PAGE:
00:03:21 Heather Hansen
Thank you so much, Andy. What an amazing introduction. So happy to be here.
00:03:26 Andy Goram
It's fantastic to have you here and we're doing the topic of language today and what that can do for, for business and for people in this global world. And language is going to be something I usually struggle with on the podcast. Which is a weird thing to say for a podcast host. I'll trip over my words. I'll use the wrong stuff, but we're going to get through all that stuff today. I'm really looking forward to it.
00:03:48 Heather Hansen
Of course we are, of course we are. But it's a great point, right? Someone as experienced as you, who's doing this regularly. We all stumble, we all trip and fall, and that's OK. It doesn't have to be perfect and I'm sure that will come up many times throughout our conversation.
00:04:04 Andy Goram
Well, I'm bound to be a great example of that for you today, so that's good.
I gave you a little bit of an introduction, Heather, but could you do me a favour? Could you tell my audience just a little bit more about you, what you're up to and what's taking your attention right now?
00:04:19 Heather Hansen
Umm, sure, thanks. I'm originally from California, born and raised if people are trying to place the accent. But I've actually lived out of the US for the last 20 years, and I've spent eight of those years in Denmark. My husband is Danish and 12 of the years here in Singapore, and we've gone back and forth a couple of times. So raising two third culture kids here. So not only is the language I study very global, but my life is very global, in how I'm communicating, even within my family, as well as for my work.
So I started my company here in Singapore in 2007. So I've had this training firm for 15 years now and we're working with top multinational companies, really to help at this stage, really unmute their leaders, unmute their people and create an unmuted communication culture in the workplace, so that people are standing up, speaking up, sharing their ideas. So we can create more innovation, greater efficiency and more inclusion in the workplace, which I think are all things that we're really valuing right now as we move forward.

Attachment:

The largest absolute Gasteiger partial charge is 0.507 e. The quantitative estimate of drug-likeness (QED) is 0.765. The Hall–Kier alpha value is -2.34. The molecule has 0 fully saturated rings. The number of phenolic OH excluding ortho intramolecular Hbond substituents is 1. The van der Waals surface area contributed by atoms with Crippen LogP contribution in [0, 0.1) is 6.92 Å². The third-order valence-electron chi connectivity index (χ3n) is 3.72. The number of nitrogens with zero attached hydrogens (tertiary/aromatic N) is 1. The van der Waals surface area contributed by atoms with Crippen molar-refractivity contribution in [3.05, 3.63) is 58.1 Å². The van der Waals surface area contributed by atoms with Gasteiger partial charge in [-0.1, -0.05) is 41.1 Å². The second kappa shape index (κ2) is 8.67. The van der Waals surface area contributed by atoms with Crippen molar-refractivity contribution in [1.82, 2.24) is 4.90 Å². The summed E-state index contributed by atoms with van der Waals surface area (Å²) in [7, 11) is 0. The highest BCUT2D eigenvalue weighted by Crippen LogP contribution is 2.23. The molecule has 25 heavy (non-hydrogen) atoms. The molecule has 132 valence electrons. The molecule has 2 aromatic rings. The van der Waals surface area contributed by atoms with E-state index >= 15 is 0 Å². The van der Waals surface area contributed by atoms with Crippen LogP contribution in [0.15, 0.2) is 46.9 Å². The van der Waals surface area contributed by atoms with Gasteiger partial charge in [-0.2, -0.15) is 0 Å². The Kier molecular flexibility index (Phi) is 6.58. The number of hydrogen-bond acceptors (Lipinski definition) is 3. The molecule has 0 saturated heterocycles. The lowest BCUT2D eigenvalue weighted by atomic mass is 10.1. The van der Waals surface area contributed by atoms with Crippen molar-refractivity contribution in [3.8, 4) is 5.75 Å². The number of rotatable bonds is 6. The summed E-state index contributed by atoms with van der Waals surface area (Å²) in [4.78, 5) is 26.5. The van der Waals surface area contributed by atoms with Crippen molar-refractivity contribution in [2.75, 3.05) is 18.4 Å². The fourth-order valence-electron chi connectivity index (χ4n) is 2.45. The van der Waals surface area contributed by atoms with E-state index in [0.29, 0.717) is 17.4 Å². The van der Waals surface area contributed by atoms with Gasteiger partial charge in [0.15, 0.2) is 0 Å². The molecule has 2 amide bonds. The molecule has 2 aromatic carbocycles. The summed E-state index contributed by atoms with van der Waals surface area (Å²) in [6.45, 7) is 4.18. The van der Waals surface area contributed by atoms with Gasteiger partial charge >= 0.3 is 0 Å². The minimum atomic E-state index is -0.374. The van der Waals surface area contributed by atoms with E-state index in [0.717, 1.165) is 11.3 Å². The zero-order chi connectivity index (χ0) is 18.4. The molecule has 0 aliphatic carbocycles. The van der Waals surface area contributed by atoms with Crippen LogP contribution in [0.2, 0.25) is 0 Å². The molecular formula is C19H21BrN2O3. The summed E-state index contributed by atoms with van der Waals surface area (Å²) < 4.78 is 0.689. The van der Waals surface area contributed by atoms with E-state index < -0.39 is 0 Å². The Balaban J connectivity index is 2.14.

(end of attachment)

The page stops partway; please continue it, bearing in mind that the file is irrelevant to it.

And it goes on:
00:05:23 Andy Goram
And when you say “unmuted”, what do you mean? You've talked about diversity, inclusion, standing up. Is it all of those things? Is there a specific thing that you're trying to get to with this unmuted message?
00:05:35 Heather Hansen
It's really about standing up for what you believe in. Showing up authentically. Being able to have the confidence to speak up and share your ideas and your brilliance with the world. Because one of the main reasons I wrote the book was, I was so tired of listening to the same voices and the same ideas and the same leadership principles, when our world has been changing like crazy, at a pace we've never seen before. And I thought,
“There's got to be more. Right?”
Look around us, our world’s a mess. There's got to be better ideas, where the people with the good ideas like stand up. “You there in the back, stand up, unmute and tell us what you're thinking.” Because there has to be a better way. And either we... those people are not speaking up, or we are choosing not to listen to them. And I think it could be a combination of both of those factors.
So I'm really trying to inspire more global voices. People that we don't typically hear from. Because they must have some ideas that we haven't heard yet. And that's what I hope that, you know, the book inspires people to do. And that's really what's driving the work I'm doing right now.